Autumn is a special time for tennis.
Players who have played and competed vigorously over the hot summer are sometimes nursing joint and muscle injuries, but they have grooved their strokes and taken part in tournaments, and often are in top hitting and cardiovascular form.
Also, players who are away on vacations or weekends over the summer have returned and are avidly looking to hit, widening the pool of partners, but also making the courts pretty busy through mid-October, when the fall season traditionally winds down.
But with the approach of winter, and the indoor season, the days are shortening and the sun is lower and comes in at a sharper angle, forcing players to hit in shadows, and play later in the morning and under lights earlier in the evening at clubs and public complexes with lit courts.
For those who play mostly on clay during the warm weather months, fall conditions can be more challenging as the clay blows off courts and dries out, and long shadows and flatter light makes the ball harder to see.
But this unusually hot and wet summer actually appears to have been good for court conditions in our region. The frequent rain deluges, while interfering with play, kept courts from baking and drying out.
Keeping soft courts in shape requires a lot of watering, and most clay court complexes have automatic watering systems. Even with sprinklers, though, it’s is challenging to keep courts hydrated and soft enough so they do not dry out and become scratchy and too slippery.
I talked to my old friend and tennis foe, David Updike of Cambridge, about the phenomenon of fall tennis. Updike makes a point of playing tennis outdoors during all four seasons, though he focuses on the indoor game in winter.
“I’d say it’s harder to play at this time of the year than during the rest of the year,” Updike said. “But there’s a renewed enthusiasm to play a few more times in these last few weeks because you know that the end is coming and it’s not 100 degrees out.”
A fairly big percentage of club players play pretty regularly in winter, keeping courts busy at our local indoor magnets, the Greendale YMCA in Worcester, Paxton Tennis & Fitness Club, Shrewsbury Club, Westboro Tennis and Swim Club and New England Tennis Center in Lancaster.
As for me, I put down my rackets for the winter and focus on the slopes. We’ll be skiing and snowboarding in about six weeks, so even if you’re a tennis person, please read my weekly snow sports column in these pages and at telegram.com, starting on Thanksgiving.
So, let’s think about the great Serena Williams meltdown earlier this month in the finals of the U.S. Open, where she was beaten decisively by 20-year-old Naomi Osaka, a Japanese citizen who lives and trains in the United States.
A lot of women — and men — said they felt that Williams was treated more harshly by the chair umpire than male players have been over the years, a consequence of perceived sexism in the sport.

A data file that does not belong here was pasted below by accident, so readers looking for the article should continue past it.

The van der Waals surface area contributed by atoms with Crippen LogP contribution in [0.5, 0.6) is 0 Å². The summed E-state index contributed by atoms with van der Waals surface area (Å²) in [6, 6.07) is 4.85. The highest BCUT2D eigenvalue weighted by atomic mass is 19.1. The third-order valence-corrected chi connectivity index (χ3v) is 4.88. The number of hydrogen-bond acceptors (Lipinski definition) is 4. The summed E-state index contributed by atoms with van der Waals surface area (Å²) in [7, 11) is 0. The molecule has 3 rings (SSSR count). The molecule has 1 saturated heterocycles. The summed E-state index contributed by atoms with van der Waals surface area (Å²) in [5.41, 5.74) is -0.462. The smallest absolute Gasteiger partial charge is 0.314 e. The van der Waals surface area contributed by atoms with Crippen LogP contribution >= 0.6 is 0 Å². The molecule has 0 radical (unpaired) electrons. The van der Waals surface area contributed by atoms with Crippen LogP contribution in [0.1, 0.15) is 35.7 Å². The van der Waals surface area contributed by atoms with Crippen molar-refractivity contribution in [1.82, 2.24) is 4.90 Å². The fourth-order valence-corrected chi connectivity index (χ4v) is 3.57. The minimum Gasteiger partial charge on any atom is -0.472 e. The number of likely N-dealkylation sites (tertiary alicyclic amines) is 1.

The umpire gave Williams a game penalty for committing three infractions: illegal coaching, racket abuse and berating the umpire continuously, for which she later received a $10,000 fine. Each violation garners a point, and when players reach three they can be assessed a game.
This is pretty controversial.
It’s unclear whether there really is a double standard, in spite of the infamous antics of players like Nick Kyrgios of Australia, and Benoit Paire of France, and famous past serial violators of tennis decorum violators such as John McEnroe, Jimmy Connors and Ilie Nastase.
A recent New York Times analysis of fines for misbehavior for male and female players at Grand Slam tournaments from 1998 to 2018 found that men have been fined much more frequently than women for every offense but illegal coaching. Women were fined at about double the rate of men for that particular offense.
A caveat is that more men play in Grand Slam tournaments, and they are on court longer because they play best three out of five matches instead of two out of three for women.
Even accounting for those factors, the Times article said men still appear to be sanctioned more than women proportionately.
Anyway, Updike’s view on this (and he’s a big Williams fan) is that her behavior — whether or not men are treated differently — was boorish and inexcusable, and the penalty well-deserved.
I now concur.
Initially I was swayed by the argument that men have been worse and gotten away with it. But after arguing with Updike and reading the Times article, I’m convinced Williams received just treatment for her implosion in a high-pressure situation, one she should have known better to avoid.
Oct. 12 — New England Tennis Center, Lancaster, USTA 14s, 16s, 18s Level 7 Futures Circuit boys’ and girls’ singles tournaments. Info: www.netenniscenter.com.
Oct. 13 — Westboro Tennis and Swim Club, 12s Level 7 Futures Circuit boys’ and girls’ singles tournaments. Info: www.thewestboroclub.com.
Oct. 20 — Westboro Tennis and Swim Club, USTA green ball early development camps, boys’ and girls’ singles. Info: www.thewestboroclub.com.
Oct. 26 — New England Tennis Center, NTRP 3.5 men’s and women’s singles and doubles tournaments, and combined mixed doubles. Info: www.netenniscenter.com
—Contact Shaun Sutner at firstname.lastname@example.org.